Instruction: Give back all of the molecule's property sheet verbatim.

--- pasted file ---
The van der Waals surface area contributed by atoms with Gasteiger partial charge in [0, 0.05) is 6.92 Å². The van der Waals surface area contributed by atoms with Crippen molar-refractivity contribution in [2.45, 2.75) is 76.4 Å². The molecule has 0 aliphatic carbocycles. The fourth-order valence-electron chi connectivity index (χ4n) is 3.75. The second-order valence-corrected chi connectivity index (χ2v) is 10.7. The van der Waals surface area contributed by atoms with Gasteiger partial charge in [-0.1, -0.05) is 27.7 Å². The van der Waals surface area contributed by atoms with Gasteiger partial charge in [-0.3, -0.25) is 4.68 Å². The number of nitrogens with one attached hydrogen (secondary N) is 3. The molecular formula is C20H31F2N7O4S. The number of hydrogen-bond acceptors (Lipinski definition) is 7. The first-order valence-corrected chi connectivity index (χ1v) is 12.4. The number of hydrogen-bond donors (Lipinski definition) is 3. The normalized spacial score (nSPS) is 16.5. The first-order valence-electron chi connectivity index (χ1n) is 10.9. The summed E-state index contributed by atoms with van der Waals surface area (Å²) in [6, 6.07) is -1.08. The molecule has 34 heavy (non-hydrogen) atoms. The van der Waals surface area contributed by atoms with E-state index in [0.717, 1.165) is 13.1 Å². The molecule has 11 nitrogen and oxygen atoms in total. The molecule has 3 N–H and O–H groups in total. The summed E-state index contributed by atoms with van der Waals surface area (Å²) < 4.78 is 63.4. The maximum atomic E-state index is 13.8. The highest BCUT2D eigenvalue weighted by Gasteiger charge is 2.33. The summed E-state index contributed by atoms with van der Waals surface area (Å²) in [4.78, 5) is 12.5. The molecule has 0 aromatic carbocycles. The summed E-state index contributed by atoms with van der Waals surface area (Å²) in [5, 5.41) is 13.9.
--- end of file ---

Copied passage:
The van der Waals surface area contributed by atoms with Gasteiger partial charge in [0, 0.05) is 6.92 Å². The van der Waals surface area contributed by atoms with Crippen molar-refractivity contribution in [2.45, 2.75) is 76.4 Å². The molecule has 0 aliphatic carbocycles. The fourth-order valence-electron chi connectivity index (χ4n) is 3.75. The second-order valence-corrected chi connectivity index (χ2v) is 10.7. The van der Waals surface area contributed by atoms with Gasteiger partial charge in [-0.1, -0.05) is 27.7 Å². The van der Waals surface area contributed by atoms with Gasteiger partial charge in [-0.3, -0.25) is 4.68 Å². The number of nitrogens with one attached hydrogen (secondary N) is 3. The molecular formula is C20H31F2N7O4S. The number of hydrogen-bond acceptors (Lipinski definition) is 7. The first-order valence-corrected chi connectivity index (χ1v) is 12.4. The number of hydrogen-bond donors (Lipinski definition) is 3. The normalized spacial score (nSPS) is 16.5. The first-order valence-electron chi connectivity index (χ1n) is 10.9. The summed E-state index contributed by atoms with van der Waals surface area (Å²) in [6, 6.07) is -1.08. The molecule has 34 heavy (non-hydrogen) atoms. The van der Waals surface area contributed by atoms with E-state index in [0.717, 1.165) is 13.1 Å². The molecule has 11 nitrogen and oxygen atoms in total. The molecule has 3 N–H and O–H groups in total. The summed E-state index contributed by atoms with van der Waals surface area (Å²) < 4.78 is 63.4. The maximum atomic E-state index is 13.8. The highest BCUT2D eigenvalue weighted by Gasteiger charge is 2.33. The summed E-state index contributed by atoms with van der Waals surface area (Å²) in [4.78, 5) is 12.5. The molecule has 0 aromatic carbocycles. The summed E-state index contributed by atoms with van der Waals surface area (Å²) in [5, 5.41) is 13.9.